The Solar Impulse 2, world's first round-the-world flight to be powered solely by the sun's energy, today marked the historic end of the first attempt to fly around the world without a drop of fuel.
The plane landed in Abu Dhabi, where it first took off on an epic 40,000 kilometre journey that began more than a year ago.
Since its March 2015 take off, the Swiss-engineered Solar Impulse 2 has made 16 stops across the world without using a drop of fuel to demonstrate that using the plane's clean technologies on the ground can halve the world's energy consumption, save natural resources and improve quality of life.
"Our mission now is to continue to motivate people, corporations and governments to use these same solutions on the ground wherever they make sense," Solar Impulse chairman and pilot, Bertrand Piccard, said in a statement ahead of landing the plane in Abu Dhabi.
The aircraft is uniquely powered by 17,248 solar cells that transfer energy to four electrical motors that power the plane's propellers. It runs on four lithium polymer batteries at night. The plane's wingspan stretches 236 feet (72 meters) to catch the sun's energy.
At around 2,300 kilograms, the plane weighs about as much as a minivan or mid-sized truck. An empty Boeing 747, in comparison, weighs 180,000 kilograms. To help steady it during takeoffs and landings, the plane was guided by runners and bicyclists.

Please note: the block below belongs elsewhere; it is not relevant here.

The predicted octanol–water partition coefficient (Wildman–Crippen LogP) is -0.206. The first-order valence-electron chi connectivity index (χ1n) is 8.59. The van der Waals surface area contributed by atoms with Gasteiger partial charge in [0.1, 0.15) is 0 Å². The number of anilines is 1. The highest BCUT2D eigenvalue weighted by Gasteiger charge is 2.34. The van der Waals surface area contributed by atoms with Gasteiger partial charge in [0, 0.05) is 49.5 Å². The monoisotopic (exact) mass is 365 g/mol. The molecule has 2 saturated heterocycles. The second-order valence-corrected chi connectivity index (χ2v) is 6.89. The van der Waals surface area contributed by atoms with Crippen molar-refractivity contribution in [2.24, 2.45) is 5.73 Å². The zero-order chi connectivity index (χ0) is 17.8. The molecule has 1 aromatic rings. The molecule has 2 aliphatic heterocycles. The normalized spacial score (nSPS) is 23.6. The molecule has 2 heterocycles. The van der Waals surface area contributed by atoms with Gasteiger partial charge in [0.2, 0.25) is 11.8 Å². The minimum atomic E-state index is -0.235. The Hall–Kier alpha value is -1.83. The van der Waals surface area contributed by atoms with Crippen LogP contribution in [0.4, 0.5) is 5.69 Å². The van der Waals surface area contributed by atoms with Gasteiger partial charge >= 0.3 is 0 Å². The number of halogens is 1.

Despite its historic mission, the Solar Impluse 2's journey was far from a quick or problem-free.
The pilots faced a nine-month delay a year ago after the plane's batteries were damaged during a flight from Japan to Hawaii. It was also delayed for more than a week in Cairo ahead of its final flight to Abu Dhabi when Piccard fell ill, and due to poor weather conditions.
Over its entire mission, Solar Impluse 2 completed more than 500 flight hours, cruising at an average speed of between 45 kmh and 90 kmh.
It made stops in Oman, India, Myanmar, China, Japan, the US, Spain, Italy, Egypt and the United Arab Emirates. Its North American stops included California, Arizona, Oklahoma, Ohio, Pennsylvania and New York.
In a statement this week, Borschberg said it is no longer a question of whether it's possible to fly without fuel or polluting emissions.
"By flying around the world thanks to renewable energy and clean technologies, we have demonstrated that we can now make our world more energy efficient," he said.
With AP Inputs